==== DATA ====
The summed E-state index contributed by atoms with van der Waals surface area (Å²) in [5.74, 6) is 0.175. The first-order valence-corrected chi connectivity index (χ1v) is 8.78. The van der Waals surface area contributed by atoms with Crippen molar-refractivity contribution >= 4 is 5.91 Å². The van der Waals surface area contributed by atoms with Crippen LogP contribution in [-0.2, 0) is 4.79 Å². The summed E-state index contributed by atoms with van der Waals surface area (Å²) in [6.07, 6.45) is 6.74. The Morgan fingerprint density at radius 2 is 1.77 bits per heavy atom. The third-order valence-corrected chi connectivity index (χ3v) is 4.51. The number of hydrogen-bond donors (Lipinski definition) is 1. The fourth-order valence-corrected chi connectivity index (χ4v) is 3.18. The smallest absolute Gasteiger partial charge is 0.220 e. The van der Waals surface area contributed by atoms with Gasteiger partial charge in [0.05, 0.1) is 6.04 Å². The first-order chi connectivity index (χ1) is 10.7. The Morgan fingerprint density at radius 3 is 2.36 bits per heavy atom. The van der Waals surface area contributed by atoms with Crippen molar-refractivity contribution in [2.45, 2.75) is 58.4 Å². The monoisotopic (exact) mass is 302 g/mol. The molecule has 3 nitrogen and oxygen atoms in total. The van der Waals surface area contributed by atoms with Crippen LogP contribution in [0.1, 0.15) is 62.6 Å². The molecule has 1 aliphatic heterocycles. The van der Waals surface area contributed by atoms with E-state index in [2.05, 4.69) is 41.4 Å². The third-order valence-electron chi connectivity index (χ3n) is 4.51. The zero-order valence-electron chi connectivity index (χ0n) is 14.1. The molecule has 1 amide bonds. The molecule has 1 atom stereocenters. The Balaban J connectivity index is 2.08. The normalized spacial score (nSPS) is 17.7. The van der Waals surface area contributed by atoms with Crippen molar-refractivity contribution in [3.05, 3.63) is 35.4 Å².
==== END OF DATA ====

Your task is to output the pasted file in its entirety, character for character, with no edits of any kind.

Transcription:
The summed E-state index contributed by atoms with van der Waals surface area (Å²) in [5.74, 6) is 0.175. The first-order valence-corrected chi connectivity index (χ1v) is 8.78. The van der Waals surface area contributed by atoms with Crippen molar-refractivity contribution >= 4 is 5.91 Å². The van der Waals surface area contributed by atoms with Crippen LogP contribution in [-0.2, 0) is 4.79 Å². The summed E-state index contributed by atoms with van der Waals surface area (Å²) in [6.07, 6.45) is 6.74. The Morgan fingerprint density at radius 2 is 1.77 bits per heavy atom. The third-order valence-corrected chi connectivity index (χ3v) is 4.51. The number of hydrogen-bond donors (Lipinski definition) is 1. The fourth-order valence-corrected chi connectivity index (χ4v) is 3.18. The smallest absolute Gasteiger partial charge is 0.220 e. The van der Waals surface area contributed by atoms with Gasteiger partial charge in [0.05, 0.1) is 6.04 Å². The first-order chi connectivity index (χ1) is 10.7. The Morgan fingerprint density at radius 3 is 2.36 bits per heavy atom. The van der Waals surface area contributed by atoms with Crippen molar-refractivity contribution in [2.45, 2.75) is 58.4 Å². The monoisotopic (exact) mass is 302 g/mol. The molecule has 3 nitrogen and oxygen atoms in total. The van der Waals surface area contributed by atoms with Crippen LogP contribution in [0.1, 0.15) is 62.6 Å². The molecule has 1 aliphatic heterocycles. The van der Waals surface area contributed by atoms with E-state index in [2.05, 4.69) is 41.4 Å². The third-order valence-electron chi connectivity index (χ3n) is 4.51. The zero-order valence-electron chi connectivity index (χ0n) is 14.1. The molecule has 1 amide bonds. The molecule has 1 atom stereocenters. The Balaban J connectivity index is 2.08. The normalized spacial score (nSPS) is 17.7. The van der Waals surface area contributed by atoms with Crippen molar-refractivity contribution in [3.05, 3.63) is 35.4 Å².